• Overall, we continue to see a wide dispersion between COVID-19 “winners” and “losers.” This goes for both stocks and countries. North Asian countries, where they have done better to contain the virus, will likely continue to recover toward more normal levels. At the same time, we have less visibility into other areas of the world. For example, as a result of COVID-19, Brazil is faced with certain challenges in the coming months. Their fiscal budget will be under pressure and their aggressive approach toward stimulus may be tested.
  • At the same time, our disciplined approach toward valuation is requiring us to look at individual COVID-19 beneficiaries with more scrutiny. Innovative consumer and technology companies, while having superior business models, have rallied to historic highs. With valuations at the higher end of our target ranges, we have trimmed many positions and are looking toward companies where we believe future value is not fully appreciated. This includes certain pockets of cyclical companies and high-quality businesses that are experiencing transitory pressures. For example, over the previous quarter the portfolio entered into a chemicals company that is also one of the world’s leading electric vehicle battery manufacturer. While cyclical, it has the long-term growth backdrop of electric vehicles. Another new holding is a perceived high-quality Latin American airline that has historically been out of our price range. This environment allowed us to initiate a position.
  • The pandemic continues to be an unprecedented situation. While the near future has question marks, we are encouraged by certain areas of emerging markets where growth may be stronger than the rest of the world and some cyclical industries may benefit by low inventory levels around the world. We believe this may provide support even as global growth remains in the balance. As active investors, this environment presents opportunity and we will continue to work diligently to take advantage of those that arise.

The opinions expressed are those of the Fund’s managers and are not meant as investment advice or to predict or project the future performance of any investment product. The opinions are current through September 30, 2020, are subject to change at any time based on market and other current conditions, and no forecasts can be guaranteed. This commentary is being provided as a general source of information and is not intended as a recommendation to purchase, sell, or hold any specific security or to engage in any investment strategy. Investment decisions should always be made based on an investor’s specific objectives, financial needs, risk tolerance and time horizon. Past performance is not a guarantee of future results.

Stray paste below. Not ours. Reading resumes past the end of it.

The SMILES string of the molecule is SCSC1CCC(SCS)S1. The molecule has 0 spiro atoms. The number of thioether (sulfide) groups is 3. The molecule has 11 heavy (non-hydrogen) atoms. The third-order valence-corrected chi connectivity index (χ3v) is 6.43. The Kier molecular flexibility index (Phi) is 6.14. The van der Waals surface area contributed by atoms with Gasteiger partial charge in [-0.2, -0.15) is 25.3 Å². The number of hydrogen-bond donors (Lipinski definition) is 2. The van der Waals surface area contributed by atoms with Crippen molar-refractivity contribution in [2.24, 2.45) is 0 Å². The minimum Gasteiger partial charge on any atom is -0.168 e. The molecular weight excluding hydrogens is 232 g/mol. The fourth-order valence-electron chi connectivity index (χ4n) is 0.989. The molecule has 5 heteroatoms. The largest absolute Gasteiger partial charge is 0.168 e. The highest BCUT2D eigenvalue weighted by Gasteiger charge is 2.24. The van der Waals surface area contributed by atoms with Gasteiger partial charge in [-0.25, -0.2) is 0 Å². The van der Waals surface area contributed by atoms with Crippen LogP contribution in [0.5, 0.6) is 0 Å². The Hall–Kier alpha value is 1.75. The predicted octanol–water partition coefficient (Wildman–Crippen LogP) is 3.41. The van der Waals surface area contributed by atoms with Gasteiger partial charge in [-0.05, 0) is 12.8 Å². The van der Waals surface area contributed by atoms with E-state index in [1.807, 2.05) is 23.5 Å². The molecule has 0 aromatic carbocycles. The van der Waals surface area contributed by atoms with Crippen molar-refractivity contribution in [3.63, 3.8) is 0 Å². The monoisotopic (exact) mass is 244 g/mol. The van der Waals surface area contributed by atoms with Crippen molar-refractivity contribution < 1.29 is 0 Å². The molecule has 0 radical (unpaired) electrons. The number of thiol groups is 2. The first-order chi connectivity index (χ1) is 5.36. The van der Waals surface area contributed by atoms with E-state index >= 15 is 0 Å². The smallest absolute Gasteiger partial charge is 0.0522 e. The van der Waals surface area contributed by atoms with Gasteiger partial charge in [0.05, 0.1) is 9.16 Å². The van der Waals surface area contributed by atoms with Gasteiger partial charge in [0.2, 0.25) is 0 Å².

Top 10 equity holdings as a percent of net assets as of 09/30/2020: Taiwan Semiconductor Manufacturing Co. Ltd., 9.2%; Alibaba Group Holding Ltd. ADR, 8.4%; Tencent Holdings Ltd., 8.2%; Samsung Electronics Co. Ltd., 6.9%; Reliance Industries Ltd., 3.3%; Yandex N.V., Class A, 2.9%; Midea Group Co. Ltd., Class A 2.8%; JD.com, Inc. ADR 2.6%; Li Ning Co. Ltd., 2.5% and MercadoLibre, Inc. 2.5%.

All information is based on Class I shares. The impact of COVID-19, and other infectious illness outbreaks that may arise in the future, could adversely affect the economies of many nations or the entire global economy, individual issuers and capital markets in ways that cannot necessarily be foreseen. In addition, the impact of infectious illnesses in emerging market countries may be greater due to generally less established healthcare systems. Public health crises caused by the COVID-19 outbreak may exacerbate other pre-existing political, social and economic risks in certain countries or globally. The duration of the COVID-19 outbreak and its effects cannot be determined with certainty.

Risk factors: The value of the Fund's shares will change, and you could lose money on your investment. International investing involves additional risks including currency fluctuations, political or economic conditions affecting the foreign country, and differences in accounting standards and foreign regulations. These risks are magnified in emerging markets. To the extent the Fund invests a significant portion of its assets in a particular geographical region or country, conditions in that region or country will have a greater effect on Fund performance than they would in a more geographically diversified fund. These and other risks are more fully described in the fund's prospectus. Not all funds or fund classes may be offered at all broker/dealers.